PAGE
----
(Note, this is part two of a three-part series of reviews. Start here.)
12.2 this year was distilled in 2015 from the 2014 harvest of Scottish-grown (not on Islay) Concerto barley. The barley was malted by Bairds in Inverness to 129.7 ppm and the distillate was aged for 3 years, half in first-fill ex-bourbon American oak casks and half in second-fill ex-bourbon casks. The whisky was then vatted together and transferred into first-fill French Sauternes casks for an additional 2 years (total age: 5). Although it is cask strength, Bruichladdich mixes in a “just a drop” of spring water from Octomore Farm’s natural spring, which does not significantly change its strength at 57.3% ABV.
This is not the first Octomore finished in Sauternes: The famed “Octomore 4.2 Comus” release was finished in valuable Chateau d’Yquem casks. Also like 4.2, this year’s 12.2 will be available in regular retail outlets in the United States. The last 7 editions of X.2 were only available in Travel Retail (‘duty free’).
This is an exciting development (which I hope Bruichladdich continues), since it allows those of us who do not frequently travel internationally to “complete the set” or at least have a better chance of trying all three.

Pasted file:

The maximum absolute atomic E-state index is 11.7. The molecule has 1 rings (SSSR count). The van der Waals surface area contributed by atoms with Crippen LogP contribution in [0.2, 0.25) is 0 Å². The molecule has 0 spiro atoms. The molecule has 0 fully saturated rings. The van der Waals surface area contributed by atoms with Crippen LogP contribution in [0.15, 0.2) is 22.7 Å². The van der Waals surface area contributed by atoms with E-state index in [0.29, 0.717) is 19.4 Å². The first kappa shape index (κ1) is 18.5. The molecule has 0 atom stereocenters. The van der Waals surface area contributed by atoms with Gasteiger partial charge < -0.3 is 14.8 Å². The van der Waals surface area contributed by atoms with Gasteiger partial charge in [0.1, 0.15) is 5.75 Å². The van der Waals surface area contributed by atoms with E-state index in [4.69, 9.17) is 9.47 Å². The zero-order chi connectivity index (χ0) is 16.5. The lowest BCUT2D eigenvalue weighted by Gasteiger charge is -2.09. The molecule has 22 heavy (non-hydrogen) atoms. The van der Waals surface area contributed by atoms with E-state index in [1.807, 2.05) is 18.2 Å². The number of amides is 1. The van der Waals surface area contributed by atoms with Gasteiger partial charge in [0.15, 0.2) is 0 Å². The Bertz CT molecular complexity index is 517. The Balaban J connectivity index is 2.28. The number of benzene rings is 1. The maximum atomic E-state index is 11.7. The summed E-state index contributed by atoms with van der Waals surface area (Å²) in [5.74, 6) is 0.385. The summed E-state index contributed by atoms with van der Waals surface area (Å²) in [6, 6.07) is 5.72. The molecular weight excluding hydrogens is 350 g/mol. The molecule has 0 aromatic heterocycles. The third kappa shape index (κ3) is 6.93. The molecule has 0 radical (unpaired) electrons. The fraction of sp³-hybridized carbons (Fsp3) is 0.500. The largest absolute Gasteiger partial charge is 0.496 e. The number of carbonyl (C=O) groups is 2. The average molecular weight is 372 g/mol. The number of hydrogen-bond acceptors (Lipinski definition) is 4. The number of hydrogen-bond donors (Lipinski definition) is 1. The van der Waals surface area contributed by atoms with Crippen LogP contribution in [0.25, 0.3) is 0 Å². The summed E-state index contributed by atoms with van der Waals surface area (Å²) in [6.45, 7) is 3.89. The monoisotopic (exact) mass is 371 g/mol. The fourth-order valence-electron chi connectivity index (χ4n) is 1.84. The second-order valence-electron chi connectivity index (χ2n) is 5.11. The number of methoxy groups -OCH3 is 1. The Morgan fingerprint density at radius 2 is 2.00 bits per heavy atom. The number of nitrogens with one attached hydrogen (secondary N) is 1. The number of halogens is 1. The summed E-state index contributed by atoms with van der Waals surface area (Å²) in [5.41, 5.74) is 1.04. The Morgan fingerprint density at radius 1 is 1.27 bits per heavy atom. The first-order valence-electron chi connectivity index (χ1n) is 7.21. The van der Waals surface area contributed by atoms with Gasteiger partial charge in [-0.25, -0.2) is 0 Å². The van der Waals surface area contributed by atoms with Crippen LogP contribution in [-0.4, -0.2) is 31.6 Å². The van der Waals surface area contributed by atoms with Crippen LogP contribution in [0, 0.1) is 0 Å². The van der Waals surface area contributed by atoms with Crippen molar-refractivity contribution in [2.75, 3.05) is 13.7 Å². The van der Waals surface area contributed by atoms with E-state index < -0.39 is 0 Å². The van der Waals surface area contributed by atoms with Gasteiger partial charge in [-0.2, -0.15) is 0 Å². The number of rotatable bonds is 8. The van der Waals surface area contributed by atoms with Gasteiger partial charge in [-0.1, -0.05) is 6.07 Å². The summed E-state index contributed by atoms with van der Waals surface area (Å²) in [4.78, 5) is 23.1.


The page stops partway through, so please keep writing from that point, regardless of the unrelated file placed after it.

Nose: Somewhat shy, initially only giving a hint of warm toast and honey. As it awakens, the unmistakable fungal scent of botrytis from the Sauternes emerges, even before the fruit, which is summery, and the peat, which is muted. After a rest in the glass, the peat and smoke are much more evident, both clean and crisp and piercing.
Palate: Syrupy body. Sweet, with a deluge of honey and apricot jam (or dried apricot) before the fog bank of peat smoke rolls in. Some of the same sooty-but-not-bitter charcoal notes from 12.1, as well as sultana raisins, orange marmalade, and smoky grilled peaches. Fascinatingly complex.
Finish: Long. Some of the wine notes persist through the finish, including the dried apricot and golden raisins. These fade into charcoal, light tannic oak, and spent tea.
With Water: I expected the several drops of water I added to awaken more fruit, but instead they add only vanilla. On the palate, however, the fruit turns much more tart and meshes better with the smoke. Try the water to see how it changes for you.
Overall: Yum. I can’t say that the Sauternes melds perfectly with the Octomore peat, but the two do play off of each other to interesting results. The flavors seem to ping-pong between intensely smoky and subtly fruity. When the fruit is in the fore, it is classic Sauternes: decadent and honeyed without being cloying.
I have always been a big proponent of Sauternes finishes, and this year’s 12.2 does not disappoint.
(Note: I’ve marked all three Octomore bottles as “Must Try” this year, but really I just mean you’ll enjoy any of them if you can get your hands on them. No need to buy all three unless you’re independently wealthy or just that devoted to Bruichladdich!)
Up Next: Octomore 12.3